What Is a System Design Interview?
Our system design course is equally useful for people already working and those preparing for interviews. In this chapter, we highlight the different aspects of a system design interview (SDI) and some helpful tips for those who are preparing for an upcoming interview. We encourage learners to read this chapter even if they aren’t preparing for an interview because some of the topics covered in this chapter can be applied broadly.
How are SDIs different from other interviews?
Just like with any other interview, we need to approach the systems design interviews strategically. SDIs are different from coding interviews. There’s rarely any coding required in this interview.
An SDI takes place at a much higher level of abstraction. We figure out the requirements and map them on to the computational components and the high-level communication protocols that connect these subsystems.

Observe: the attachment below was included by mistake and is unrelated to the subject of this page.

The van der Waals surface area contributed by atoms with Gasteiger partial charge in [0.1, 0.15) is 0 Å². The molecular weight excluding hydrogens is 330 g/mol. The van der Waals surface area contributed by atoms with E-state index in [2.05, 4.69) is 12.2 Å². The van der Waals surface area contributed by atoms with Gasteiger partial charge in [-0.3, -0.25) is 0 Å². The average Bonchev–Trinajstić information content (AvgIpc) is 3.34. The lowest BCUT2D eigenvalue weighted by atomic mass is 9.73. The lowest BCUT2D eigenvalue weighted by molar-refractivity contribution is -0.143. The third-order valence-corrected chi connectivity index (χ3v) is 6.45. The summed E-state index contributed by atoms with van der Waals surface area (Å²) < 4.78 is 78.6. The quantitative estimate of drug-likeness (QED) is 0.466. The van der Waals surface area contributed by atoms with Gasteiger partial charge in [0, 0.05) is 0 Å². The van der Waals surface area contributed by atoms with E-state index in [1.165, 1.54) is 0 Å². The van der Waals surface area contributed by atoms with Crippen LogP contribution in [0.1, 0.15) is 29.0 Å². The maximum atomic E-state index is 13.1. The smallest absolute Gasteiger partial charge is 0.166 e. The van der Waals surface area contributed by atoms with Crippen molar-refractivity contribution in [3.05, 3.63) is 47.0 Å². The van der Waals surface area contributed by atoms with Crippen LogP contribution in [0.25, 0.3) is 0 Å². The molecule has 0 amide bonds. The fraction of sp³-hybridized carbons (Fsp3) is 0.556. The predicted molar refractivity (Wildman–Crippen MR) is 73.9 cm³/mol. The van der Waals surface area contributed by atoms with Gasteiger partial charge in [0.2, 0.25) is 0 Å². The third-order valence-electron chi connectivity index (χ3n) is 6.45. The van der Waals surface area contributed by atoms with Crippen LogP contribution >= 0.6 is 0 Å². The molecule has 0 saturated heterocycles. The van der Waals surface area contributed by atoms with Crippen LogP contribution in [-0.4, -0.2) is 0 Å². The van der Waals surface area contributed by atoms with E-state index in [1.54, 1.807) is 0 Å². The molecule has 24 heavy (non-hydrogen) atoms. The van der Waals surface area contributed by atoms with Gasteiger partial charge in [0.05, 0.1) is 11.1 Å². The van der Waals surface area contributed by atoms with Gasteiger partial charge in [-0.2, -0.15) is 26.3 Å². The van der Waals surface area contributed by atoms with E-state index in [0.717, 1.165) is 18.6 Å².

The final answer doesn’t matter. What matters is the process and the journey that a good applicant takes the interviewer through.
Note: As compared to coding problems in interviews, system design is more aligned with the tasks we’ll complete on our jobs.
How do we tackle a design question?
Design questions are open ended, and they’re intentionally vague to start with. Such vagueness mimics the reality of modern day business.
Interviewers often ask about a well-known problem,—for example, designing WhatsApp. Now, a real WhatsApp application has numerous features, and including all of them as requirements for our WhatApp clone might not be a wise idea due to the following reasons:
- First, we’ll have limited time during the interview.
- Second, working with some core functionalities of the system should be enough to exhibit our problem-solving skills.
We can tell the interviewer that there are many other things that a real WhatsApp does that we don’t intend to include in our design. If the interviewer has any objections, we can change our plan of action accordingly.
Here are some best practices that we should follow during a system design interview: